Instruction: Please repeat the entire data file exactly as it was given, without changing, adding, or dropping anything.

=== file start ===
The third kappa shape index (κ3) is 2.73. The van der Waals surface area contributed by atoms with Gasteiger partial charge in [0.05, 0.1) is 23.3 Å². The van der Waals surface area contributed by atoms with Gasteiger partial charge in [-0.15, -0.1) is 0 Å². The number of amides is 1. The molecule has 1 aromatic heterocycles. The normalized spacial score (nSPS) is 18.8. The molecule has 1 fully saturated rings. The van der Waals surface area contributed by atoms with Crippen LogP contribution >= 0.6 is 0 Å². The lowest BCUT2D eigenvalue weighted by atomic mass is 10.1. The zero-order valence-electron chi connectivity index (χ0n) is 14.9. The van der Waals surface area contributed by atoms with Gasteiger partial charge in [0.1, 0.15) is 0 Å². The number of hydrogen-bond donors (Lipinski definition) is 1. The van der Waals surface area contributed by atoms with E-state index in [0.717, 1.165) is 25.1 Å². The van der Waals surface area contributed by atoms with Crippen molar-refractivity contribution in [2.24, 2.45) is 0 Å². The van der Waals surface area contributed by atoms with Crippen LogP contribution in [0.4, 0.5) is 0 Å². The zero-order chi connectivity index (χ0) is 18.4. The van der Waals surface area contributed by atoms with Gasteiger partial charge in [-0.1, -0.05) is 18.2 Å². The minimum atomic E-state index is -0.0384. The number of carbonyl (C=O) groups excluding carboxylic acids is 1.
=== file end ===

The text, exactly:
The third kappa shape index (κ3) is 2.73. The van der Waals surface area contributed by atoms with Gasteiger partial charge in [0.05, 0.1) is 23.3 Å². The van der Waals surface area contributed by atoms with Gasteiger partial charge in [-0.15, -0.1) is 0 Å². The number of amides is 1. The molecule has 1 aromatic heterocycles. The normalized spacial score (nSPS) is 18.8. The molecule has 1 fully saturated rings. The van der Waals surface area contributed by atoms with Crippen LogP contribution >= 0.6 is 0 Å². The lowest BCUT2D eigenvalue weighted by atomic mass is 10.1. The zero-order valence-electron chi connectivity index (χ0n) is 14.9. The van der Waals surface area contributed by atoms with Gasteiger partial charge in [0.1, 0.15) is 0 Å². The number of hydrogen-bond donors (Lipinski definition) is 1. The van der Waals surface area contributed by atoms with E-state index in [0.717, 1.165) is 25.1 Å². The van der Waals surface area contributed by atoms with Crippen molar-refractivity contribution in [2.24, 2.45) is 0 Å². The van der Waals surface area contributed by atoms with Crippen LogP contribution in [0.4, 0.5) is 0 Å². The zero-order chi connectivity index (χ0) is 18.4. The van der Waals surface area contributed by atoms with Gasteiger partial charge in [-0.1, -0.05) is 18.2 Å². The minimum atomic E-state index is -0.0384. The number of carbonyl (C=O) groups excluding carboxylic acids is 1.